Radioactive material is used in thousands of locations throughout the United States for medical, industrial, and research purposes. But in the hands of terrorists, radioactive material could be used for a dirty bomb. The Nuclear Regulatory Commission (NRC) considers the health risks from short-term radiation exposure when determining how to safeguard radioactive material. But experts told a Government Accountability Office (GAO) investigation that factors such as deaths during an evacuation and the cost of environmental cleanup should also be considered.
NRC is responsible for regulating the security of radioactive material in the U.S. Failure to secure this material could result in a radiological dispersal device (RDD) causing socioeconomic damage. GAO’s April 4 report examined the extent to which radioactive security experts agreed that NRC’s assessment of risk includes all relevant criteria. During its investigations, GAO reviewed NRC policies and procedures, worked with the National Academies of Sciences to convene a meeting with 18 experts in radioactive security, and reviewed 3 recent Sandia National Laboratories studies. GAO used the views of security experts to define high risk, and they generally agreed that high risk includes both larger and some smaller quantities of radioactive materials.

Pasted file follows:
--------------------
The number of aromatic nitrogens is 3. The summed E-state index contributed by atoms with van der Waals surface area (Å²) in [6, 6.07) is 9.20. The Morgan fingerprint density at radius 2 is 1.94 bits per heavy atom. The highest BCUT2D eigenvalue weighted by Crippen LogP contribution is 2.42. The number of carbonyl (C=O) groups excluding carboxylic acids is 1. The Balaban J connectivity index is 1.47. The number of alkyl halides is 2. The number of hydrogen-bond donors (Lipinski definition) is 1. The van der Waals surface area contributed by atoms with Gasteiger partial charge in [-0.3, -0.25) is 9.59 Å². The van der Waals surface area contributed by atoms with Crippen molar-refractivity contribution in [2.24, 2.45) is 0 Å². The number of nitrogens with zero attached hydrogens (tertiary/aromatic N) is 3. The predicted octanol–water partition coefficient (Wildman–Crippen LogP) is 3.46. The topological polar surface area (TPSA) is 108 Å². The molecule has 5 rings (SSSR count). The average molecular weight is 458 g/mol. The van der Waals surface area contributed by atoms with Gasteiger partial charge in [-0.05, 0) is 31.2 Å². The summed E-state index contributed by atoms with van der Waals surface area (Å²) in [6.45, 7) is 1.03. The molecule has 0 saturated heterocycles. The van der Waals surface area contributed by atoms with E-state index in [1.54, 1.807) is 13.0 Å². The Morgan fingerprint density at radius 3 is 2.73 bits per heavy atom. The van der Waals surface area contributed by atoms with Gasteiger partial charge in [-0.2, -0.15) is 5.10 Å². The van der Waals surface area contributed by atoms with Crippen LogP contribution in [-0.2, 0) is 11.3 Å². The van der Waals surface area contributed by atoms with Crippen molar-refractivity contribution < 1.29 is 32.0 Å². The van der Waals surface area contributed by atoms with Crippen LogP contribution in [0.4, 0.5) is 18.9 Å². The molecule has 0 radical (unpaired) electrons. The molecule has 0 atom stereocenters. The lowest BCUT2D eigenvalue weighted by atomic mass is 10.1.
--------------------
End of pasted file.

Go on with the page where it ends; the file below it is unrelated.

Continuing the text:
The 18 experts generally agreed that the NRC assessment of risks of radioactive material does not include all relevant criteria. NRC limits its criteria to prompt fatalities and deterministic health effects from radiation, which, according to the experts and recent studies, are unlikely to result from an RDD. Two studies from Sandia measuring consequences of RDDs, released in 2017 and 2018, found that there would be no immediate fatalities from radiation. The experts at the meeting generally agreed that socioeconomic effects (e.g., relocations and clean-up costs) and fatalities that could result from evacuations are the most relevant criteria for evaluating the risks of radioactive material. The two Sandia studies found that a large RDD could cause about $30 billion in damage and 1,500 fatalities from the evacuation, and a considerably smaller RDD could cause $24 billion in damage and 800 fatalities from the evacuation. By considering socioeconomic impacts and fatalities resulting from evacuations in its criteria, NRC would have better assurance it was considering the more likely and more significant consequences of an RDD.
Using the Fukushima disaster caused by an earthquake and tsunami as an example, the report said more people died from the evacuation process than from radiation releases or the effects of the natural disasters.